1969 – In Chicago, the United States National Guard is called in for crowd control as demonstrations continue in connection with the trial of the “Chicago Eight” that began on September 24.
1970 – The Khmer Republic is proclaimed in Cambodia.
1981 – Abolition of capital punishment in France.
1983 – Rangoon bombing: attempted assassination of South Korean President Chun Doo-hwan during an official visit to Rangoon, Burma. Chun survives but the blast kills 17 of his entourage, including four cabinet ministers, and injures 17 others. Four Burmese officials also die in the blast.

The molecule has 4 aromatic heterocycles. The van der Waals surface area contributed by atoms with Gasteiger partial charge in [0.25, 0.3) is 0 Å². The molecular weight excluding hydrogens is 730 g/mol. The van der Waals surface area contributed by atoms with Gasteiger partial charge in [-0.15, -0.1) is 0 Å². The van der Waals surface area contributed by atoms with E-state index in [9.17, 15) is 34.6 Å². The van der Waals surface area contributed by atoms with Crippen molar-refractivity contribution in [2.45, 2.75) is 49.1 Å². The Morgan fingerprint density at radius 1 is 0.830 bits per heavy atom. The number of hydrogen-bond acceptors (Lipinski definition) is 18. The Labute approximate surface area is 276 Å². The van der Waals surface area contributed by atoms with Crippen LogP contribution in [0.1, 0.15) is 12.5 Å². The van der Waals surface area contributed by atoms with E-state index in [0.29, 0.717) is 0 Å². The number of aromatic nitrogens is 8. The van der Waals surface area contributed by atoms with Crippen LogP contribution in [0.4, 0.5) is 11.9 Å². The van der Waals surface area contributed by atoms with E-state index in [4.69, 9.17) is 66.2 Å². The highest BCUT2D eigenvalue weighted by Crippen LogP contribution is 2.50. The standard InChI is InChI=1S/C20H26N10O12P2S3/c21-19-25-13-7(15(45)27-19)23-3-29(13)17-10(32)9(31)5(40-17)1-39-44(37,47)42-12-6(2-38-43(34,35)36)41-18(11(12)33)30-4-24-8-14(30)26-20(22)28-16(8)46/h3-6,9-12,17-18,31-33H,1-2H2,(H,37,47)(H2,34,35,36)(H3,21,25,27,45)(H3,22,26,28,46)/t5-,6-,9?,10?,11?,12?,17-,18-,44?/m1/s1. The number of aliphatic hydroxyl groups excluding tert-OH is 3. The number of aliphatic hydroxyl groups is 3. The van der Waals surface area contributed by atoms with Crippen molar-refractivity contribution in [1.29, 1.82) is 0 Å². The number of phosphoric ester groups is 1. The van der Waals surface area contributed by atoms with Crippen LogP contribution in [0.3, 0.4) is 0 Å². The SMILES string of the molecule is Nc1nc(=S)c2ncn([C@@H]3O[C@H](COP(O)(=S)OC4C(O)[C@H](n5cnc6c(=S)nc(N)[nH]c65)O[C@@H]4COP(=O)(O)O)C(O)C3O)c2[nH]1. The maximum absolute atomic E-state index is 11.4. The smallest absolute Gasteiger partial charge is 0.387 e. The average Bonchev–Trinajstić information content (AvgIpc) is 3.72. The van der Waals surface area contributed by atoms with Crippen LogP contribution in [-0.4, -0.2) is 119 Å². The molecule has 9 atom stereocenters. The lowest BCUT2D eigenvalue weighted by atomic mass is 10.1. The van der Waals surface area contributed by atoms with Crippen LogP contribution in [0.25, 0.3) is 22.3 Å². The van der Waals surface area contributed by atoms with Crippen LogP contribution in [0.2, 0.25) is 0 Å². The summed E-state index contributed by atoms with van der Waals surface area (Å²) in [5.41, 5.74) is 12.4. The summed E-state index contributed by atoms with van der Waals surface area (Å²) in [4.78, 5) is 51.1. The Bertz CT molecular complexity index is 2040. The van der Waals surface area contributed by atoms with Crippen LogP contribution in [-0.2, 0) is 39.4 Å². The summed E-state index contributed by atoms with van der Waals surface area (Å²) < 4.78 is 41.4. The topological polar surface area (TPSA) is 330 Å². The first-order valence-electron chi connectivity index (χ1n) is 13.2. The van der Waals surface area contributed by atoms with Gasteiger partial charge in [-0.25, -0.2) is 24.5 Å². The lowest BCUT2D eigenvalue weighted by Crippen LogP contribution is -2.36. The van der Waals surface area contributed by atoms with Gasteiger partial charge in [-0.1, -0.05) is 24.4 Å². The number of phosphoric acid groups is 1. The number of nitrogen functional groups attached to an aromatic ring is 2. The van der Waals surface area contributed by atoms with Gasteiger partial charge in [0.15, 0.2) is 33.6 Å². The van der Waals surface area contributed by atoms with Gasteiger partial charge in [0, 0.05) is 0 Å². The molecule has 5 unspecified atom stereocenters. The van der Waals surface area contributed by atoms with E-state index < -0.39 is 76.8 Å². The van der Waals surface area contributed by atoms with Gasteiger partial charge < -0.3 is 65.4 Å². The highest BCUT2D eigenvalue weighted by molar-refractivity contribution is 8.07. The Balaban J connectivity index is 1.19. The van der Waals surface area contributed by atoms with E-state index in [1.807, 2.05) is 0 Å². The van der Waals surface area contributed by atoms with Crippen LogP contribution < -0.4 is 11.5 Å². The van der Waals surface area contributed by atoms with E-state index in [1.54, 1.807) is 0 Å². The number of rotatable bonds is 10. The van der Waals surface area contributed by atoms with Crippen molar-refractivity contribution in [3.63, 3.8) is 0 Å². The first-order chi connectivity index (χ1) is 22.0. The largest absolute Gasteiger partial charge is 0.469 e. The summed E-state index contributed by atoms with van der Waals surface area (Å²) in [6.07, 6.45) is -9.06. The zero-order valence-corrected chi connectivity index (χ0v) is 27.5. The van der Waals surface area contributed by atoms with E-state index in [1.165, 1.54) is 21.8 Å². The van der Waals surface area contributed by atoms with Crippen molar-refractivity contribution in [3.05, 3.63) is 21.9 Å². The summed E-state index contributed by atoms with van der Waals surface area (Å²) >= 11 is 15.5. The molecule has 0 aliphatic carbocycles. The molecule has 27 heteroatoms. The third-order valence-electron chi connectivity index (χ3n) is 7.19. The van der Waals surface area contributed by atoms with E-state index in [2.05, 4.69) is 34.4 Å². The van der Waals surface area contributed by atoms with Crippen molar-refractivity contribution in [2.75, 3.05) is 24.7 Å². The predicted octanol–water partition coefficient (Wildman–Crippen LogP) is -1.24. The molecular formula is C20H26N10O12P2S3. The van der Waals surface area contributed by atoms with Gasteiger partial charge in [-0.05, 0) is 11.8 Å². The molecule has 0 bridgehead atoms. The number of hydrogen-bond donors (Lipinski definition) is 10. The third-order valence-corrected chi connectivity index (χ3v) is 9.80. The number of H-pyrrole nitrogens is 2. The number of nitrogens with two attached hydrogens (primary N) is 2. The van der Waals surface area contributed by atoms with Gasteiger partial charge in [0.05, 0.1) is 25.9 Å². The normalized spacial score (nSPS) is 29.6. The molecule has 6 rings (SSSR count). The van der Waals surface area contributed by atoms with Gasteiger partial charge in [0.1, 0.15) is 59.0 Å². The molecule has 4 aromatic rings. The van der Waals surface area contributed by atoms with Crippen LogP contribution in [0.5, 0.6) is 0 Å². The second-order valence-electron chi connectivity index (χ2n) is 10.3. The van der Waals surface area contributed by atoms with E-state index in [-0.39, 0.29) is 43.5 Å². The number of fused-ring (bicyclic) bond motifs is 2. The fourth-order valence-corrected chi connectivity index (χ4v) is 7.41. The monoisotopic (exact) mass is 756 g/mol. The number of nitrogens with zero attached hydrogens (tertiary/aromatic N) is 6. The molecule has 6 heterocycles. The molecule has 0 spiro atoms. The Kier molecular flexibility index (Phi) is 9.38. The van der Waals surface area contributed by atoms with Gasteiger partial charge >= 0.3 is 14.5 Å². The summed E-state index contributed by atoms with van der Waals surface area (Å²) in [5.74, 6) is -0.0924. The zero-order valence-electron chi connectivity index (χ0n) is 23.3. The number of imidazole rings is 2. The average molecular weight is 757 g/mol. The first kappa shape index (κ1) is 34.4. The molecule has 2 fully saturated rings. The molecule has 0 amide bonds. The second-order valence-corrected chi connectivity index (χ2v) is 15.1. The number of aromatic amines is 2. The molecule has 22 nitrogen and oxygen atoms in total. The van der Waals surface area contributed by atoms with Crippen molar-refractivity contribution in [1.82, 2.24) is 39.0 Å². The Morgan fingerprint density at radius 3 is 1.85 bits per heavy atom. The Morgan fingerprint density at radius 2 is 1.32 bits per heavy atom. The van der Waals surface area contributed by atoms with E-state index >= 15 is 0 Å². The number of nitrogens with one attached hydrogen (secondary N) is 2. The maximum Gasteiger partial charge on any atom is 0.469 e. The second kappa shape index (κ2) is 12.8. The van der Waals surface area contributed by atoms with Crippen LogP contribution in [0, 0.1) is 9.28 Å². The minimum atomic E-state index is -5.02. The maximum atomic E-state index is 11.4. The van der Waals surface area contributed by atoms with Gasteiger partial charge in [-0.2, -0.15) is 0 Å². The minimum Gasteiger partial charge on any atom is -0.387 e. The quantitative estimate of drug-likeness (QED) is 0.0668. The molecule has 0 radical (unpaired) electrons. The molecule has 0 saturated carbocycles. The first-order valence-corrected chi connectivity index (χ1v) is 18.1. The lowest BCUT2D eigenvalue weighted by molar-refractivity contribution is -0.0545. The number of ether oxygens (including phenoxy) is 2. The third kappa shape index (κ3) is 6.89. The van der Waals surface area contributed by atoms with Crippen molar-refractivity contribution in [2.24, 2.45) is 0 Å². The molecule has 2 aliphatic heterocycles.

1986 – The musical The Phantom of the Opera has its first performance at Her Majesty’s Theatre in London.
1989 – An official news agency in the Soviet Union reports the landing of a UFO in Voronezh.
1989 – In Leipzig, East Germany, 70,000 protesters demand the legalisation of opposition groups and democratic reforms.
1991 – Ecuador becomes a member of the Berne Convention copyright treaty.
1992 – A 13 kilogram (est.) fragment of the Peekskill meteorite lands in the driveway of the Knapp residence in Peekskill, New York, destroying the family’s 1980 Chevrolet Malibu
1995 – An Amtrak Sunset Limited train is derailed by saboteurs near Palo Verde, Arizona.
1999 – The last flight of the SR-71.
2001 – Second mailing of anthrax letters from Trenton, New Jersey in the 2001 anthrax attack.
2006 – North Korea allegedly tests its first nuclear device.
2009 – First lunar impact of the Centaur and LCROSS spacecrafts as part of NASA’s Lunar Precursor Robotic Program.